References

Show 16 footnotes

  1. “Aims & Scope,” Student Research Journal, accessed March 16, 2018, http://scholarworks.sjsu.edu/slissrj/aimsandscope.html.
  2. Journal Home, Student Research Journal, accessed March 16, 2018, http://scholarworks.sjsu.edu/slissrj/.
  3. Journal Home.
  4.  “Policies,” Student Research Journal, accessed March 16, 2018, http://scholarworks.sjsu.edu/slissrj/policies.html.
  5. Home, scholarworks.sjsu.edu, accessed March 16, 2018.
  6. “Aims & Scopes.”
  7. “About This Journal,” Student Research Journal, accessed March 16, 2018, http://scholarworks.sjsu.edu/slissrj/about.html.
  8. “Policies.”
  9. “Aims & Scope.”
  10. “Policies.”
  11. “About This Journal.”
  12. “Style Guide & Formatting Requirements,” Student Research Journal, accessed March 16, 2018, http://scholarworks.sjsu.edu/slissrj/styleguide.html.
  13. “Journal Home.”
  14. “Most Popular Articles,” Student Research Journal, accessed March 16, 2018, http://scholarworks.sjsu.edu/slissrj/topdownloads.html.
  15. “MLIS Student Profiles,” SJSU School of Information, accessed March 16, 2018, http://ischool.sjsu.edu/programs/mlis/student-profiles.
  16. “Policies.”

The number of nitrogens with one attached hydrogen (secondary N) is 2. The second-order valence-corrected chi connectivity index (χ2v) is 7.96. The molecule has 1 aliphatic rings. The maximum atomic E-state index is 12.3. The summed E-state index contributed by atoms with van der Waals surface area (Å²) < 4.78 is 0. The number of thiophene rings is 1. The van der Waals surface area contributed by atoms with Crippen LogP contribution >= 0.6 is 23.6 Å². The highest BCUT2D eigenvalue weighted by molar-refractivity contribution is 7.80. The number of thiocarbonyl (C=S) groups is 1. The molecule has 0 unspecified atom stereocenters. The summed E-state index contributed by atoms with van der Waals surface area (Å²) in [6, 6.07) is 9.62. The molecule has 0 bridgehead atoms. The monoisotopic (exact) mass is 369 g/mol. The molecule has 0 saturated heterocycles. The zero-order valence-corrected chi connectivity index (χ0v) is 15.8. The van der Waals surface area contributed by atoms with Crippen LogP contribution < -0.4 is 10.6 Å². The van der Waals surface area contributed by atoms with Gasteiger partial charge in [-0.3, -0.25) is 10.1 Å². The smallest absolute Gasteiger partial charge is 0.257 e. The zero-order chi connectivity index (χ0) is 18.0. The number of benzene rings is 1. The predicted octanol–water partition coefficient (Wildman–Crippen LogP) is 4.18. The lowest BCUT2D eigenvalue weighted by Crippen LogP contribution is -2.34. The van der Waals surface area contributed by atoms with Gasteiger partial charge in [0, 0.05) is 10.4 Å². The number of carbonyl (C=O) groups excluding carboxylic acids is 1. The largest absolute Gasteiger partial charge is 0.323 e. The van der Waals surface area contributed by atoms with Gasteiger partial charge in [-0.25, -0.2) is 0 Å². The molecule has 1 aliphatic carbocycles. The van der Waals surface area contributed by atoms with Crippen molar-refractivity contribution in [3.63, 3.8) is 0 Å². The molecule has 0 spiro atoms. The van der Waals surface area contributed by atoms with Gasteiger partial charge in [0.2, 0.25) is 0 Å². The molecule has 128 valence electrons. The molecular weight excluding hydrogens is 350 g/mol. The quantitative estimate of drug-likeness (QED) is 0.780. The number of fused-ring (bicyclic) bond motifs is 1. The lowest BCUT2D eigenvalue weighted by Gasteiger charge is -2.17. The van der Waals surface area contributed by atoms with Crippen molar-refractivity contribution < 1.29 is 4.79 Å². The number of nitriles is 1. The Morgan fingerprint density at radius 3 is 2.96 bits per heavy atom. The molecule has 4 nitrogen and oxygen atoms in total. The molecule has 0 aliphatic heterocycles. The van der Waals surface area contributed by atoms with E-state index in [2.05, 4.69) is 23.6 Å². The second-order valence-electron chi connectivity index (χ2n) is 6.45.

Continue Reading

Technical Services Quarterly

 

Publication analysis


About the publication

Title: Technical Services Quarterly

ISSN: 0731-7131 (print), 1555-3337 (online)

Website: https://www.tandfonline.com/toc/wtsq20/current

Purpose, objective, or mission: Technical Services Quarterly is “dedicated to providing a forum for the presentation of current developments and future trends concerning the technical operations of libraries and information centers.” Its purpose is to keep readers informed of developments and research and “practical implementation of systems and applications of traditional and non-traditional technical services and the public operations they influence and sustain.”1

Target audience: LIS professionals, particularly those who are involved with the technical operations of libraries and information centers.

Publisher: Taylor & Francis.2

Peer reviewed? Yes.3

Type: LIS scholarly journal.

Medium: Print and online.4

Content: Technical Services Quarterly publishes original articles on research, theory, and implementation of all aspects of technical services in library and information centers. Regular columns include Technical Services Report, Tech Services on the Web, Reviews (of software and books), and Trending Tech Services.5

Frequency of publication: Quarterly.6

About the publication’s submission guidelines

Location of submission guidelines: Instructions for Authors.

Types of contributions accepted: Technical Services Quarterly “accepts original research, theoretical, and implementation articles pertaining to technical services, automation, networking, document delivery, information technology, library instruction and information literacy, reference and bibliography, case studies, cost analysis, staffing, space, organizational behavior and leadership, and collection development and management.”7 The journal advises authors to include a literature review and provides a link to guidelines.8